Wednesday, January 14, 2015
We are studying the passage John 16:1-15 this week. Jesus is giving His disciples His final teachings before the cross. He knows there is a painful parting ahead. He knows that He is leaving them, and that it's going to be difficult for them. He even knows that they are going to behave poorly in the crisis that is looming before them.
But Jesus also knows that it's going to be better when He leaves. (Now, if I were one of the disciples, I'd be really confused by that, but instead, I'm here where I can read the Bible account and see that it all worked for good.) For three years, they had depended on Him for their very lives. They had been able to sit and walk and talk with Him, and ask questions. But Jesus, as Emmanuel, God with us, could only be in one place. And the Spirit, whom He would send, could be everywhere, and always available. In time, the disciples would realize that God's desire is to bring about the salvation of all people. Jesus would have to die, and to live again. Then the Holy Spirit would come.
So, who is this Holy Spirit? Who is this Friend?
Well, the Greek word that John uses is one that we may have heard before: paraclete. It means (basically) to "be called to one's side." There are a whole slew of words that we use as synonyms . . . comforter, helper, advocate, intercessor, and companion. All of these describe different facets of the Spirit's ministry to us.
Let's look at the ways that the Spirit acts as our Friend.
The first responsibility of the Spirit happens even before we are Christians (this is one that He continues to do, after we are saved, though!). We're talking about conviction of sin.
This is when the Holy Spirit acts like our prosecutor; He cross-examines us and refutes our excuses. But He does this as our friend . . . after all, aren't good friends the ones that can tell us bad news? That can look at us clearly and then gently tell us where we are going wrong? Tells us who we really are, instead of who we are pretending to be?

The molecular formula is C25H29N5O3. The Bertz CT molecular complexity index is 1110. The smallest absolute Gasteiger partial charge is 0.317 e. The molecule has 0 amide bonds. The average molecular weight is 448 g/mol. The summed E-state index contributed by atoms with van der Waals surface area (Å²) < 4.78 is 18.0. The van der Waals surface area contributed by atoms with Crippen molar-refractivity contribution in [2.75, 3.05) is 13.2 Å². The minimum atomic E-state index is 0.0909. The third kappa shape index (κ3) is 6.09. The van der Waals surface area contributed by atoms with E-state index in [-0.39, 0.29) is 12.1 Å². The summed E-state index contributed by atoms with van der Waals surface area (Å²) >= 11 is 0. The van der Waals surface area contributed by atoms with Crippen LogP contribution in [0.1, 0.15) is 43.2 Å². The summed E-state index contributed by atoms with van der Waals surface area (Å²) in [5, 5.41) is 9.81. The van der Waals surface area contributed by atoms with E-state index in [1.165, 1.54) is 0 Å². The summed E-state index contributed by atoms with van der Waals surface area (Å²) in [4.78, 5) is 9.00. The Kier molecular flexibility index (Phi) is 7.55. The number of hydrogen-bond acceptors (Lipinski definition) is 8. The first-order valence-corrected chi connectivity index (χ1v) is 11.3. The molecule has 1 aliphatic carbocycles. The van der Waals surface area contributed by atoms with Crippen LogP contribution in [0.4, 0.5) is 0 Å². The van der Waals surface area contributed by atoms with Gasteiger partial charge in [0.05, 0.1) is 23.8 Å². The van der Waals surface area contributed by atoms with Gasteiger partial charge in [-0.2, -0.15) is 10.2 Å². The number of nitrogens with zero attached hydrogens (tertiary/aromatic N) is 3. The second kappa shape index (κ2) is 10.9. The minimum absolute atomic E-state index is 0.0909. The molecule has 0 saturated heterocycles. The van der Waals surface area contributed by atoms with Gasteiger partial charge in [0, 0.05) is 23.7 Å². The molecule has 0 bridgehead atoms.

The first thing He tells a person is that the greatest sin is that of unbelief. It's a hard fight, is it not? The fight to get rid of ourselves as the center, I mean. The Holy Spirit brings this conviction to us -- we must admit that He is God, and not us.
Whoever believes in Him is not condemned, but whoever does not
believe is condemned already, because he has not believed in the
name of the only Son of God. (John 3:18)
So, if we do not believe, there is no hope for us.
The second thing our Friend tells us is that we have no righteousness without Jesus. First He tells us that we need a Savior, and then He tells us that we need Jesus for that Savior. He is the righteous One, and is the perfect sacrifice He offered. We just can't be good enough, no matter how hard we try. The standard is perfection -- God's holiness. So the Holy Spirit tells us that our righteousness isn't even close.
Then the Spirit tells us that God wants us to be in a relationship with Him, and brings us to repentance. And when that happens, there is "now no condemnation" for those who are in Christ Jesus.
Long before Jesus came, God spoke through Ezekiel with this good news:
And I will give you a new heart, and a new spirit I will put within you.
And I will remove the heart of stone from your flesh and give you a heart
of flesh. And I will put my Spirit within you, and cause you to walk in my
statutes and be careful to obey my rules. (Ezekiel 36:26-27)
That is great news, isn't it? We don't have to rely on our own strength to walk the right path! We have His Spirit within us!
We'll finish this study tomorrow....hope you will join us.